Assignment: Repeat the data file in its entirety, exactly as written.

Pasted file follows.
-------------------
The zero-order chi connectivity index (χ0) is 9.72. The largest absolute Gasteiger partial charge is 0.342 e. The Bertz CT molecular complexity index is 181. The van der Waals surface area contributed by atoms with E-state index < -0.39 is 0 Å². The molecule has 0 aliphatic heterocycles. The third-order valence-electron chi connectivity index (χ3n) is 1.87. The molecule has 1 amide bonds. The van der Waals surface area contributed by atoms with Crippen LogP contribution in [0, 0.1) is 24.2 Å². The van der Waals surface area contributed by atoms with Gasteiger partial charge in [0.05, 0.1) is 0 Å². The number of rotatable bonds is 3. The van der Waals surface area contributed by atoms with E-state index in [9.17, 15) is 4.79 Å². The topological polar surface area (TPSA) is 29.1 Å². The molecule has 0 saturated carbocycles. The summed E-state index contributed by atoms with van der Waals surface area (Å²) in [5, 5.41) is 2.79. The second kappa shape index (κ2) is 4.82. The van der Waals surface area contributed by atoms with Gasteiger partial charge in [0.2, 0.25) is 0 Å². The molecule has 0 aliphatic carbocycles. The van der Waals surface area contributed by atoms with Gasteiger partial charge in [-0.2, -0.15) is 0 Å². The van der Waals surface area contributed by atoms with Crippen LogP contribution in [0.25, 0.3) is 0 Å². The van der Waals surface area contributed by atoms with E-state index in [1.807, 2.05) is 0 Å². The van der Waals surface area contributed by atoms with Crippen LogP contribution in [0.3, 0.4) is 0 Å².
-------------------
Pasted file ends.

The zero-order chi connectivity index (χ0) is 9.72. The largest absolute Gasteiger partial charge is 0.342 e. The Bertz CT molecular complexity index is 181. The van der Waals surface area contributed by atoms with E-state index < -0.39 is 0 Å². The molecule has 0 aliphatic heterocycles. The third-order valence-electron chi connectivity index (χ3n) is 1.87. The molecule has 1 amide bonds. The van der Waals surface area contributed by atoms with Crippen LogP contribution in [0, 0.1) is 24.2 Å². The van der Waals surface area contributed by atoms with Gasteiger partial charge in [0.05, 0.1) is 0 Å². The number of rotatable bonds is 3. The van der Waals surface area contributed by atoms with E-state index in [9.17, 15) is 4.79 Å². The topological polar surface area (TPSA) is 29.1 Å². The molecule has 0 saturated carbocycles. The summed E-state index contributed by atoms with van der Waals surface area (Å²) in [5, 5.41) is 2.79. The second kappa shape index (κ2) is 4.82. The van der Waals surface area contributed by atoms with Gasteiger partial charge in [0.2, 0.25) is 0 Å². The molecule has 0 aliphatic carbocycles. The van der Waals surface area contributed by atoms with Gasteiger partial charge in [-0.2, -0.15) is 0 Å². The van der Waals surface area contributed by atoms with Crippen LogP contribution in [0.25, 0.3) is 0 Å². The van der Waals surface area contributed by atoms with E-state index in [1.807, 2.05) is 0 Å². The van der Waals surface area contributed by atoms with Crippen LogP contribution in [0.3, 0.4) is 0 Å².